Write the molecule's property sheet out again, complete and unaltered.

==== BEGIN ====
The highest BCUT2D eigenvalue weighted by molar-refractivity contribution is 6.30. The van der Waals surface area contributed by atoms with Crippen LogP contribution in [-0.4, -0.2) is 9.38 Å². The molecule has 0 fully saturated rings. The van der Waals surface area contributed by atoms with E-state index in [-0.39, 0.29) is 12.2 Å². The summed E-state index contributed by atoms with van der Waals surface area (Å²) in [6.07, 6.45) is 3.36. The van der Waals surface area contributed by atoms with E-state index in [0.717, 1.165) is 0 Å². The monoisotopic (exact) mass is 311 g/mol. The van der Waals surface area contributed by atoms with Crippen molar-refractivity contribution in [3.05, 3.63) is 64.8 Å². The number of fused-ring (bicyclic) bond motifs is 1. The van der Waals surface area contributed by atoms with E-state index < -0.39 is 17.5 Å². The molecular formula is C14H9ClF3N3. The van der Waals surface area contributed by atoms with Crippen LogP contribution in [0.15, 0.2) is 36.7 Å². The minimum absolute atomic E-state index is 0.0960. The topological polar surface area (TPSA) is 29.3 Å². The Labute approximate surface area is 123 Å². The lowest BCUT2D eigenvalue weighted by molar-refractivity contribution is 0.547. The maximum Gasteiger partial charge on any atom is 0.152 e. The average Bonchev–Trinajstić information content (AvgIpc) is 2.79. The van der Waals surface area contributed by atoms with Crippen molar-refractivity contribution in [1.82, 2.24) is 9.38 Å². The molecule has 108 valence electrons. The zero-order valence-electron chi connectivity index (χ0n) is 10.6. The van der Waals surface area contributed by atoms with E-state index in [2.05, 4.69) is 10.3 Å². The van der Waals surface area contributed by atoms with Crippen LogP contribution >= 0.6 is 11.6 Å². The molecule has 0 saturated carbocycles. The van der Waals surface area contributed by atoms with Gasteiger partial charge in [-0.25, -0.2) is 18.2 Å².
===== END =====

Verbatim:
The highest BCUT2D eigenvalue weighted by molar-refractivity contribution is 6.30. The van der Waals surface area contributed by atoms with Crippen LogP contribution in [-0.4, -0.2) is 9.38 Å². The molecule has 0 fully saturated rings. The van der Waals surface area contributed by atoms with E-state index in [-0.39, 0.29) is 12.2 Å². The summed E-state index contributed by atoms with van der Waals surface area (Å²) in [6.07, 6.45) is 3.36. The van der Waals surface area contributed by atoms with E-state index in [0.717, 1.165) is 0 Å². The monoisotopic (exact) mass is 311 g/mol. The van der Waals surface area contributed by atoms with Crippen molar-refractivity contribution in [3.05, 3.63) is 64.8 Å². The number of fused-ring (bicyclic) bond motifs is 1. The van der Waals surface area contributed by atoms with E-state index < -0.39 is 17.5 Å². The molecular formula is C14H9ClF3N3. The van der Waals surface area contributed by atoms with Crippen LogP contribution in [0.15, 0.2) is 36.7 Å². The minimum absolute atomic E-state index is 0.0960. The topological polar surface area (TPSA) is 29.3 Å². The Labute approximate surface area is 123 Å². The lowest BCUT2D eigenvalue weighted by molar-refractivity contribution is 0.547. The maximum Gasteiger partial charge on any atom is 0.152 e. The average Bonchev–Trinajstić information content (AvgIpc) is 2.79. The van der Waals surface area contributed by atoms with Crippen molar-refractivity contribution in [1.82, 2.24) is 9.38 Å². The molecule has 108 valence electrons. The zero-order valence-electron chi connectivity index (χ0n) is 10.6. The van der Waals surface area contributed by atoms with E-state index in [2.05, 4.69) is 10.3 Å². The van der Waals surface area contributed by atoms with Crippen LogP contribution >= 0.6 is 11.6 Å². The molecule has 0 saturated carbocycles. The van der Waals surface area contributed by atoms with Gasteiger partial charge in [-0.25, -0.2) is 18.2 Å².